What is telemarketing?


Telemarketing used to be the bane of our lives. You’d pick up the phone just as dinner was to be served, to find someone on the other end who was trying to sell us double glazing, or a local politician who was trying to increase their profile before an election (never to be heard from again once the campaign was over!). As we enter the 2020s, many businesses push telemarketing aside in favour of other, less intrusive methods of marketing such as social media marketing – but should they? Today we’re having a look at what telemarketing is, how and why businesses should make use of it.

What is telemarketing?

What is telemarketing

Telemarketing is the way in which businesses can market their goods or services through phoning people who are potential customers. It is sometimes referred to as telesales, and less frequently, telecommerce.

Generally telemarketing is unsolicited (and therefore unexpected and oftentimes unwelcome).

Challenges when using telemarketing

Challenges when using telemarketing

Many of us will already hold an opinion about telemarketing – and we’d bet that many people will be thinking negatively about it. Here are some of the reasons why:

  • Many customers hate receiving marketing calls, especially when they are B2C customers and they weren’t expecting the call
  • Segmenting your customer data to ensure you only contact customers that are happy to be contacted can be a challenge – if you’re not clear you can potentially risk breaking the law
  • Buying contact lists can be expensive
  • Telemarketing has a poor image due to scams carries out by criminals
  • The reputation of the company may be at risk if the calls are carried out poorly
  • Staffing the telemarketing campaign could be tricky – especially if changes are made to job roles
  • Training your staff in telemarking can take up a lot of time
  • Outsourcing telemarketing can lead to a loss of control, and a potential for damage to your reputation

Advantages of using telemarking

Advantages of using telemarking

Although telemarketing can be thought of in an incredibly negative way, if it is done correctly it can be incredibly beneficial for your business.

  • You can provide a more personalised service than in other marketing methods
  • It offers businesses the opportunity to create a good impression of the company
  • Offers an opportunity to tackle questions that customers might not otherwise have asked
  • It can help to generate leads and appointments that can lead to conversions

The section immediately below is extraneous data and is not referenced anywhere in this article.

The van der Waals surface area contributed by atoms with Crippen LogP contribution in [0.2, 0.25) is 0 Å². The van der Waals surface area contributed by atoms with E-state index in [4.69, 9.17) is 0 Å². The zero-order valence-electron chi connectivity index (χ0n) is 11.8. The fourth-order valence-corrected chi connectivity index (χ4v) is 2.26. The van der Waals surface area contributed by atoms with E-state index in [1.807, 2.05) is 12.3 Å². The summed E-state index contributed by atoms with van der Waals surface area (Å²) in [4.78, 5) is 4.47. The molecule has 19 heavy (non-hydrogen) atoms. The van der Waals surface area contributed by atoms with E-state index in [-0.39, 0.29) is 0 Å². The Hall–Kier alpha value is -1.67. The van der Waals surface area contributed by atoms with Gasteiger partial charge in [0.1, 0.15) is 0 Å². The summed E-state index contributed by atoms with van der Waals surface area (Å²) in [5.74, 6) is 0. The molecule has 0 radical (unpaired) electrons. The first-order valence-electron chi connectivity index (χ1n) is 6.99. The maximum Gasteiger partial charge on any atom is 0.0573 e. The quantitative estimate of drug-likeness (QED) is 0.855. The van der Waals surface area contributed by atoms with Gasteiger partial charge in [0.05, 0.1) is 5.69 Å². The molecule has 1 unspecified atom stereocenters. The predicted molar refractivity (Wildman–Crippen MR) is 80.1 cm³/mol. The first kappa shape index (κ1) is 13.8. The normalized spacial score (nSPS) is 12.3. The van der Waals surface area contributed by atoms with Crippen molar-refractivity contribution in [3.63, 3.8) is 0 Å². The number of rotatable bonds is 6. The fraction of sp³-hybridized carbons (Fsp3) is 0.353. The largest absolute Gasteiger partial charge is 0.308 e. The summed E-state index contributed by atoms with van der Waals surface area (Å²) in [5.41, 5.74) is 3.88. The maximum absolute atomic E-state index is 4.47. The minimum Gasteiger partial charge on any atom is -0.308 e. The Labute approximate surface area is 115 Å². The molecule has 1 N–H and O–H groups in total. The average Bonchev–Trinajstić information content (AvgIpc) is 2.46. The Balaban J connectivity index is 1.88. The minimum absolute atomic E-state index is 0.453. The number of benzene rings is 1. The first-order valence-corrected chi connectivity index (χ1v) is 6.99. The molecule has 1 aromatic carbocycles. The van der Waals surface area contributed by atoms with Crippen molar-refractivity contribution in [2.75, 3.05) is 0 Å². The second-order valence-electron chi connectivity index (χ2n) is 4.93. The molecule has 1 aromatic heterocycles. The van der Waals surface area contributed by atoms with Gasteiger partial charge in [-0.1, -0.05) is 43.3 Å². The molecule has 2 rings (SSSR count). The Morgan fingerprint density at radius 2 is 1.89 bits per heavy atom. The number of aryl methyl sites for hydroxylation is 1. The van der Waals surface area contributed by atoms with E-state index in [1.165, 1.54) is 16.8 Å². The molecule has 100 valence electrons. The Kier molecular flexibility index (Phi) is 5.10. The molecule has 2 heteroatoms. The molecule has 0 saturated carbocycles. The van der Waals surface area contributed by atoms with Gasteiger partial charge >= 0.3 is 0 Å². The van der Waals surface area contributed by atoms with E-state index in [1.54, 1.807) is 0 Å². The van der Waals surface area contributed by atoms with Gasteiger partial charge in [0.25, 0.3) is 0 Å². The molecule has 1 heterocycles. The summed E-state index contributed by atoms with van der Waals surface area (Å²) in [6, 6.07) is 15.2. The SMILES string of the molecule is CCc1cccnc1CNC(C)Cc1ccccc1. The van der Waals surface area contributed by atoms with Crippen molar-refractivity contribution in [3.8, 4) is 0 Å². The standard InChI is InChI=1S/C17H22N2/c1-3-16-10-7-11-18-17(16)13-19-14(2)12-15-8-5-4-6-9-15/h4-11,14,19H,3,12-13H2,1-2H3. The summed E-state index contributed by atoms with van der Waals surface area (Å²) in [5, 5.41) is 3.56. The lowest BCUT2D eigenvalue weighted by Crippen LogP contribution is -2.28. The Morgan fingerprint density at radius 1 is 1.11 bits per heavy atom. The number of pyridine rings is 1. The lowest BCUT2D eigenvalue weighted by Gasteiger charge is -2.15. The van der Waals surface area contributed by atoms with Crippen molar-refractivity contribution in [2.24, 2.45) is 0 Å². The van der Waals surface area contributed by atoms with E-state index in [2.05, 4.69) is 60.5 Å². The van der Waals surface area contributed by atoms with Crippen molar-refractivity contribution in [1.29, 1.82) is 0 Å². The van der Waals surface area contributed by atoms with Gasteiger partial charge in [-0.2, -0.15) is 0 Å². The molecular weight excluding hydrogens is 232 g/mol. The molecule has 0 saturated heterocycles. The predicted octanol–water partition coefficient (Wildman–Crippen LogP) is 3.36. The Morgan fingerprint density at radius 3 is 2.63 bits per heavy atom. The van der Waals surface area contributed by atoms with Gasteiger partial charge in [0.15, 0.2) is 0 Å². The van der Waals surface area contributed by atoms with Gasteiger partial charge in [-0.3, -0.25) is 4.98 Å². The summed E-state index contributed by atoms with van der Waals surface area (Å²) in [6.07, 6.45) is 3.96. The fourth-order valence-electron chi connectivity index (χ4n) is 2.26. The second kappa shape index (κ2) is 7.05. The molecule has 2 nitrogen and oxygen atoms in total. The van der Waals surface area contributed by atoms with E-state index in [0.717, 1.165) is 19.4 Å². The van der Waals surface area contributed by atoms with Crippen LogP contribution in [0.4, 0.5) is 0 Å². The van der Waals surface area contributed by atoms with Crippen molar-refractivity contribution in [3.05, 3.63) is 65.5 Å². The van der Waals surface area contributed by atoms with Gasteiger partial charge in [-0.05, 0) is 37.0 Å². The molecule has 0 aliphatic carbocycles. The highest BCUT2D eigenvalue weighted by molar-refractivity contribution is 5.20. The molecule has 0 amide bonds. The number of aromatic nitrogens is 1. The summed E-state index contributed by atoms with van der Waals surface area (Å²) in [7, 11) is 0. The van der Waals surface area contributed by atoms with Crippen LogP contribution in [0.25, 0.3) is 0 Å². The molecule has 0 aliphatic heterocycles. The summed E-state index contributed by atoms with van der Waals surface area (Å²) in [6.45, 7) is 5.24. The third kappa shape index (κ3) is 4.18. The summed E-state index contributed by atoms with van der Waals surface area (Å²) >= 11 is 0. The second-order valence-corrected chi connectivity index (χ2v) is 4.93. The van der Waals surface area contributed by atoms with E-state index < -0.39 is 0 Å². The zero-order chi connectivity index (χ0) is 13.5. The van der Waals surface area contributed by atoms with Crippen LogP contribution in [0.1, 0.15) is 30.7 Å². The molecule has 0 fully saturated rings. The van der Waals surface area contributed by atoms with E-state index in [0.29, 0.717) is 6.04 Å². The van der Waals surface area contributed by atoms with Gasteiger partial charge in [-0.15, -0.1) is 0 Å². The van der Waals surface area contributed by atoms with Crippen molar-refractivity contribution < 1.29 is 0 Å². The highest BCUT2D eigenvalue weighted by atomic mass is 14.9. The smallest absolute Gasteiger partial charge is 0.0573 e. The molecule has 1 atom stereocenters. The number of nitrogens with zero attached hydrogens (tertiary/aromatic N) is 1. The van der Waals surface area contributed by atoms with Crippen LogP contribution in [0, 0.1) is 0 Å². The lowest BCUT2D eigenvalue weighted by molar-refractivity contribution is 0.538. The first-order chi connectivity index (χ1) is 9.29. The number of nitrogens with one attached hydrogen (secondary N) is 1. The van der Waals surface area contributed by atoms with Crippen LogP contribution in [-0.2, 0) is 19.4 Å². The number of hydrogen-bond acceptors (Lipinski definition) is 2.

• Can help increase repeat custom
  • It is more efficient than making in-person sales calls (such as in B2B businesses)
  • Telemarketing can be used to target existing and new customers
  • It can help you reach business targets and accurately measure how successful the campaign was

Types of telemarketing

Types of telemarketing

There are two main things to consider when you’re about to create a telemarketing strategy – are you going to call your customers, or are you going to encourage them to call you, and whether you are contacting B2B or B2C customers.


This type of telemarketing is generally a lot ‘safer’, and more positive for businesses. It is often triggered through social media, email marketing or direct marketing, and consists of the business receiving incoming telephone calls from potential customers.


Also known as cold calling, this type of call is triggered by the company. The company either uses their database of customer contact details to create their call list, or they acquire a cold prospect list. Customers don’t know they’re going to be contacted, which can lead to the customer viewing the call (and therefore the company) negatively.

B2B telemarketing

B2B (business to business) telemarketing campaigns are often a lot more successful for businesses than B2C calls. That’s because you’ll be more likely to speak with someone who is genuinely interested in what you’re offering, and there are fewer concerns about the use of data, since phone numbers for businesses are usually widely accessible on their websites.

B2C telemarketing

This type of telemarketing targets the end customer (B2C stands for business to consumer). Ideally, companies will target customers who have already identified themselves as being interested in the product or service, either by signing up for an email newsletter or by buying from the business.

Using telemarketing well

Using telemarketing well

As we’ve already mentioned, there are plenty of people who dislike telemarketing. Apart from being unexpected and intrusive, there have been so many scams and irritating automated calls that the method is almost tainted, leading to businesses avoiding the practice. It doesn’t have to be that way though – and used in the right way, telemarketing can be effective, especially in B2B situations. Here are some of the main points to keep in mind if you’re planning on using telemarketing in your business:

  • Always inform the customer how and why you have their information. This can help increase trust that you’re not calling them to scam them out of their life savings! If you’re calling to follow up and see how they’re getting on post-purchase, then say so up front.
  • Whichever team member is making the calls, make sure they are fully briefed and that they know the range of products well. The customers that you are calling are likely to have questions! Although it might be tempting to set the newest team member, or your intern on telemarketing tasks as something easy to do, that can be a huge mistake. Give them something else to do for now, and let one of your more experienced team members take care of your call list – it will be much more effective.